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Learning Curve: Appetite Magic

Abracadabra! Make your appetite disappear!

It’s everywhere.  Super food A reduces cravings.  Super pill B keeps you satiated longer.  Super diet trick 3 makes you feel fuller.  Yeah, yeah, yeah.  Got it.  Eat healthy, exercise, eat less. Blah, blah, blah.  It’s being tried, man!  It’s still not doing the trick!

I get plenty of fiber.  I eat slowly–well let’s call it moderate as compared to hoovering–off a small blue plate.  I am working on the exercise bit.  I drink tea.  Blah, blah, blah.  My intake is changing a bit for the better, but my appetite has not at all.  In other words, I have changed the behavior, but not the root of the cause.  I have been still getting the same amount of hungry the same amount of times per day. Eating less probably and healthier, but still feeling deprived.  Until I knew this magical combination, I was set-up for failure.

1) Mineral Water. Carbs are great for losing weight! Wait–what? Carbonation!  As long as it’s mineral water or sparkling water, drinking before a meal can reduce the amount of food you want to eat.  Regular water doesn’t do anything for me when it comes to appetite, but sparkling water, especially plain, somehow distracts my senses from the craving of aromas and flavors of good cooking.  Plus, in light of having not had a drink (alcohol) for more than 2 months, popping a cap off a Topo Chico or Perrier makes me feel relaxed and fancy while I cook. Where I normally would have a fine ale chosen to complement a beer-hearty meal like chili with cheese or potatoes and sausage, the classy bubbles, inspire a healthier pairing with choices more like white fish and lemon spritzed vegetables.

2) Heat. Working out indoors is great for calorie burn, but I’m usually ravenous afterwards.  On the flip side, taking a walk OUTside during the summer (maybe even after your gym time if you refuse to workout outdoors), or doing some light stretching in the sauna or hot tub if weather doesn’t permit the outdoor experience, can seriously push my appetite off for an hour or two.  If anything at all, I’m ravenous for water and juice post-heated exercise.

3) Skipping Dinner. Ever so often, I skip dinner. (Warning: Skipping more than one meal a day or even one meal per day is NOT recommended.  Skip sparingly.)  I don’t quite set out to do it, but life gets away from me and it happens and it seems to have a similar effect as fasting altogether might.  The next day, I wake up gently hungry and naturally (no alarm).  Starting my day off gently hungry sets a tone for the rest of my day.  My body is accustomed to a feeling of lightness so it wants to maintain it–meaning I eat a slower, smaller, lighter breakfast, without even realizing it, fearing the discomfort of chowing down on something hearty.  This, in turn, sets another tone for the choices I make when my appetite does build during the day.   The best part is the food dreams, though.  Like when you are learning a new language and begin to dream with some measure of fluency, the same happens with appetite choices. Food dreams consist of buffets of gourmet roasted vegetables and delicate fruits.  Though amazing to me like James and the Giant Peach, even in my dreams, I make smaller, lighter choices, fearing a nightmare of heartburn and distended overstuffed belly discomfort.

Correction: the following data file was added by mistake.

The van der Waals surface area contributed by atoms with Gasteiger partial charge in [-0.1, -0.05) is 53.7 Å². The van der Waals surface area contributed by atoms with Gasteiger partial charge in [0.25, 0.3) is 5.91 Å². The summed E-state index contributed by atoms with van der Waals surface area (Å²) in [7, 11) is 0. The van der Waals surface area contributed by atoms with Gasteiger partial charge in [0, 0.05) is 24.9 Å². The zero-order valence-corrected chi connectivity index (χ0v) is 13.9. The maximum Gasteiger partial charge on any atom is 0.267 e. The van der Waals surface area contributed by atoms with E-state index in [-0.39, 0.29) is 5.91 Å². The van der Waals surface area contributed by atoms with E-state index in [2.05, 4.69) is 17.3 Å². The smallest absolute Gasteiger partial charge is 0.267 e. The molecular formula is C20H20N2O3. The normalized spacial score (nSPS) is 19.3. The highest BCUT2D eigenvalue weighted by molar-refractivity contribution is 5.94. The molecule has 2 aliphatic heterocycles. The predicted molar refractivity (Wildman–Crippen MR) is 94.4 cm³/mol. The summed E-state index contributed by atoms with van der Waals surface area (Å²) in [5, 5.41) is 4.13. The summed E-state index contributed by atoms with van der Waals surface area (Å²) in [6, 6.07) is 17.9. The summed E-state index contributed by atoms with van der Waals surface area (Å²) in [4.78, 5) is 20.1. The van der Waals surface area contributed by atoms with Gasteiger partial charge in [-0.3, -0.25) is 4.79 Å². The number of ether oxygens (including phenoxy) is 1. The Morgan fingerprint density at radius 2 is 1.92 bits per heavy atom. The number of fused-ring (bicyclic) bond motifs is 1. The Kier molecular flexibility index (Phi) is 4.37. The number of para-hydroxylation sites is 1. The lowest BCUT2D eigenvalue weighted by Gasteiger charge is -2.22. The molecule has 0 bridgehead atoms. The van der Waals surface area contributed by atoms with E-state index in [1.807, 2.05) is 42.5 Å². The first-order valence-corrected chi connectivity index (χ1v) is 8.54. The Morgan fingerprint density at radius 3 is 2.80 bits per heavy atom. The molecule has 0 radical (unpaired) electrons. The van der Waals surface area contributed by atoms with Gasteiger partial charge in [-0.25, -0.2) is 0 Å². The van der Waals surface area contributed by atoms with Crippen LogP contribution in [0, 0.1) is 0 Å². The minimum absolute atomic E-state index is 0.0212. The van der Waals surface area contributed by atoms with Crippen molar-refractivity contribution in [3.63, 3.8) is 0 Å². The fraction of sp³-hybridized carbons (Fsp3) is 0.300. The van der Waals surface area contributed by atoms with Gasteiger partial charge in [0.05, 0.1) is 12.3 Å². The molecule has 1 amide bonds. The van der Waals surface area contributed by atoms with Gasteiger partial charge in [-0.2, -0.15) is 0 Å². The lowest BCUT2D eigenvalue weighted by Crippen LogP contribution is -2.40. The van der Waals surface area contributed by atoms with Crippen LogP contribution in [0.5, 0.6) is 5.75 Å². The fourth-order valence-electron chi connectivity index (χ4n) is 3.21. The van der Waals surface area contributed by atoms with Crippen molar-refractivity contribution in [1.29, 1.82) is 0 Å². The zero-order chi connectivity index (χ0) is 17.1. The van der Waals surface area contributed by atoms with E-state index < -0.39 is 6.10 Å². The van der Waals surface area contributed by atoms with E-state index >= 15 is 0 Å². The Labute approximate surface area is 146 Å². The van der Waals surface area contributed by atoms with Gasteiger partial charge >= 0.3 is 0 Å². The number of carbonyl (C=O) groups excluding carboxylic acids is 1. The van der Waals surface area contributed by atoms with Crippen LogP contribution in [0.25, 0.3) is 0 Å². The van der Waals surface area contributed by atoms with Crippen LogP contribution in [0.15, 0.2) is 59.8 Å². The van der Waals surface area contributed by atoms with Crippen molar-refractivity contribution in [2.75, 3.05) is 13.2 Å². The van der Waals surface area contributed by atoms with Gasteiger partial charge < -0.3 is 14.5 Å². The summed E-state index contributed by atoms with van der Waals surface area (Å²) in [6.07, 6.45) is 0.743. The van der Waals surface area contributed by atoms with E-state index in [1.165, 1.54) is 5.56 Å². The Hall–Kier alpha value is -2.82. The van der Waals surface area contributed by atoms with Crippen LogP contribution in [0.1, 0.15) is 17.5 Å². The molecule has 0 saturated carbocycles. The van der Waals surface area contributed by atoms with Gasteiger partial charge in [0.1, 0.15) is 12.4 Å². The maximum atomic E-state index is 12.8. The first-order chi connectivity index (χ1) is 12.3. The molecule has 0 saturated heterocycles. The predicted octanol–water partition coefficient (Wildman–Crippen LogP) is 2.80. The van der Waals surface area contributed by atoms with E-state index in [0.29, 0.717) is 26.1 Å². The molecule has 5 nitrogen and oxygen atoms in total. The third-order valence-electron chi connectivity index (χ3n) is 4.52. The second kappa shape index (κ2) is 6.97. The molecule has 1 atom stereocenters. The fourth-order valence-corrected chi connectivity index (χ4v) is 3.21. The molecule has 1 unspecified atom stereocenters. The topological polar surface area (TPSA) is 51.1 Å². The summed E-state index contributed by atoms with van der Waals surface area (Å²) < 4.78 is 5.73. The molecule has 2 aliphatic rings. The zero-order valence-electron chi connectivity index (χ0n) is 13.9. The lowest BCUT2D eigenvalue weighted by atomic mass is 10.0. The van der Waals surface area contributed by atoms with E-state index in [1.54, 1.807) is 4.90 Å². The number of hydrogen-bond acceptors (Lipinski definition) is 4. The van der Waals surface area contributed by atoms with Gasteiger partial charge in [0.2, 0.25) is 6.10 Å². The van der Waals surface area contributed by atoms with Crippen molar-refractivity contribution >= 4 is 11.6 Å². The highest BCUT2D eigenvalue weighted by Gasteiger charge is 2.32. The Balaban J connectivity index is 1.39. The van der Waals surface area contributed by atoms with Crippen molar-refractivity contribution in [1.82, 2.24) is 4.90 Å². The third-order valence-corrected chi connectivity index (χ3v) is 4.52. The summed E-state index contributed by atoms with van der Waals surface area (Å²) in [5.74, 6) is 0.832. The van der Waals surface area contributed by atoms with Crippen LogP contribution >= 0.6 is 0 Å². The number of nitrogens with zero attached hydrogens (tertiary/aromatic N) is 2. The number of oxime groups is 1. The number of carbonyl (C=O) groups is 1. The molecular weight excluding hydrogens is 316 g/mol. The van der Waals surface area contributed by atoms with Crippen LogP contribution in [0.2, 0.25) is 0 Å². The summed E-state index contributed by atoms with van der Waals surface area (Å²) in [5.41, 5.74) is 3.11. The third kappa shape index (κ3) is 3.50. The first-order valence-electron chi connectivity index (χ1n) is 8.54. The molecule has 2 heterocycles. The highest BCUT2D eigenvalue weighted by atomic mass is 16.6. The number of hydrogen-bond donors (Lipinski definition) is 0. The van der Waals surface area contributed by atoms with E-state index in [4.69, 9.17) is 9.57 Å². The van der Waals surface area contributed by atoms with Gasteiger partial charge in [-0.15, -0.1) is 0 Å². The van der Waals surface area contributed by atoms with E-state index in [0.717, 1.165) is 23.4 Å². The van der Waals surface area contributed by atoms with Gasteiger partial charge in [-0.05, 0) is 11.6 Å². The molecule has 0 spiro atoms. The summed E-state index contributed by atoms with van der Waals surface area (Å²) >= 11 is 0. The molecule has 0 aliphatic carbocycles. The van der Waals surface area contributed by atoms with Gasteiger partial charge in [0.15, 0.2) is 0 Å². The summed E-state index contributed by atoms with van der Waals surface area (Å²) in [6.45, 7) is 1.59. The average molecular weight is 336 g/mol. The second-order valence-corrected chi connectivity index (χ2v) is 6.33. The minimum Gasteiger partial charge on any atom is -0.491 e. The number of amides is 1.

4) Lots of Bits of Variety. Nutrition experts will teach you that though variety is key over your day, having meals of only a few ingredients is key to prevent overeating.  Supposedly, you are less likely to overeat when you are eating only one thing.  Makes sense maybe, even if you only get bored of eating the one thing, but for me that just means I’ll be eating something different sooner rather than later.  Even if I do eat less of each thing at a time, I’ll feel deprived.  What works? Having a plethora of samples of things gives me nutritional variety and the overwhelming feeling that I cannot eat all of it.  Moving back and forth between 6 olives, 5 cucumber slices, 4 carrot sticks, 3 broccoli florets, a couple blue corn tortilla chips, 1 tiny tub of salsa, half a slice of whole grain bread, and a quarter of fresh almond butter, I max out before I’m even done with all these snacks and without having overdosed on any of it.  My guess is my body realizes how far from deprivation it actually is so it relaxes the appetite as I nibble on all of it.  Where as normally, I could have had a peanut butter sandwich and a large spinach salad and still felt wanting afterwards (even if full) though I had more calories and didn’t get to enjoy my food as much.

Sometimes widespread culture has it wrong.  Well, a lot of the time, if you really think about it. Don’t let “them” tell you what works.  Get in touch with your own needs via trial and error.  The less common choices can be the right choices.

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